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Don’t believe the hype about China’s ‘vaccine diplomacy’ in Africa

Chinese medical experts have been sharing expertise and assistance throughout Africa for decades.

- March 4, 2021

Sierra Leone television channels broadcast live footage of China’s Sinopharm vaccine doses landing in Freetown’s Lungi Airport on Feb. 26, adding to an expanding list of African countries receiving vaccine doses from China. Just a day earlier, Senegal President Macky Sall took his Sinopharm jab live on television, then tweeted an appeal for all Senegalese to get vaccinated. In Zimbabwe, President Emmerson Mnangagwa hailed China for its donation of 200,000 Sinopharm vaccine doses, describing them as “a light at the end of a dark tunnel.”

These are but a few examples of the media buzz about China’s “vaccine diplomacy” in Africa. Commentary in U.S. and European news media and policy circles have stirred cynical concerns about China using vaccines as a soft-power move to further its political and economic interests in Africa.

Academic research, however, shows that China’s humanitarian assistance to Africa, including medical aid, is nothing new. Beijing has been sending medical support to Africa since 1963, and routinely posts Chinese medical teams in clinics and hospitals around the continent. As of 2018, Chinese medical personnel had treated some 220 million patients in 48 African countries. Recently, in a joint news conference with Zimbabwe’s foreign minister, Chinese Foreign Minister Wang Yi stated that China sent over 21,000 Chinese doctors and nurses to Africa over the years.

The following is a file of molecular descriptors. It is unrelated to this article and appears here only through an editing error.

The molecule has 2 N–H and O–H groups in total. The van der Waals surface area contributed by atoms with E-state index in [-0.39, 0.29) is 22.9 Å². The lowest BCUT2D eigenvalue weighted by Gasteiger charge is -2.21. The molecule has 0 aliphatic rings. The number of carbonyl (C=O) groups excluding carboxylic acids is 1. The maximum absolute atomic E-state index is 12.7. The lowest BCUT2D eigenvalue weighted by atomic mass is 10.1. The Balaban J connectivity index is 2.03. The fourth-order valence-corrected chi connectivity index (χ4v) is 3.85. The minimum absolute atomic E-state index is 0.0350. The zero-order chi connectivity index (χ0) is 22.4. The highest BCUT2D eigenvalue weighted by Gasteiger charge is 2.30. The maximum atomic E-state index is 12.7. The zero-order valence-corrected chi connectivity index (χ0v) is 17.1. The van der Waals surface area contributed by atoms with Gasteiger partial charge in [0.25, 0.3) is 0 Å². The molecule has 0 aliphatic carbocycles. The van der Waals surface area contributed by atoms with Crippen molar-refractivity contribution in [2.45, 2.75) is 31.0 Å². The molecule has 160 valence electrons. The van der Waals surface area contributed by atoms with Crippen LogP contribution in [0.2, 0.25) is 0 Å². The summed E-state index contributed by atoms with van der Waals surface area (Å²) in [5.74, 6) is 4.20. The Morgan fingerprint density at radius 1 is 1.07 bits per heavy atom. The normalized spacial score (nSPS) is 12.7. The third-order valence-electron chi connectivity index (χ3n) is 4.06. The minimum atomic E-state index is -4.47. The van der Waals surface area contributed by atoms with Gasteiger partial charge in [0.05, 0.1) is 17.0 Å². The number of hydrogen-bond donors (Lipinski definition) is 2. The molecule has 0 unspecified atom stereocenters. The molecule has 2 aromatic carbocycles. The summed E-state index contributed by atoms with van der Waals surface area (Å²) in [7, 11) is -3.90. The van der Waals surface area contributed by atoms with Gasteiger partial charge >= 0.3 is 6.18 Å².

The global pandemic has opened new opportunities for China to share its medical expertise and medical knowledge more widely in the continent, beyond its role as a leading supplier of masks and other personal protective equipment (PPE). China is emerging as a major power with the advanced medical expertise to produce vaccine shots — and a country that is willing to transfer pandemic-related medical expertise to developing countries. Here’s what you need to know.

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A long history of cooperation

Most of the early medical assistance dispatches to Africa were bilateral agreements between China and one other country. However, the 2000 launch of the Forum on China-Africa Cooperation (FOCAC) as a platform for conducting China-Africa relations integrated China’s health and medical assistance to Africa into a multilateral platform. Through FOCAC, Beijing committed to construct health facilities, provide medicines and medical equipment, dispatch medical teams, train medical workers and conduct exchanges with African countries. China has repeatedly expressed a belief that increasing the health care capacity of African countries helps boost economic development and maintain stability.

In this context, China has provided significant aid, particularly related to malaria prevention and control. Gao Qi, an expert in malaria control and eradication, traveled to several African countries to conduct trainings. Donations of the antimalarial drug Pyronaridine were for many years a routine diplomatic practice between China and African countries. Likewise, China provided significant humanitarian aid in 2014 to countries fighting Ebola in West Africa.

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The global pandemic has solidified Beijing’s medical networking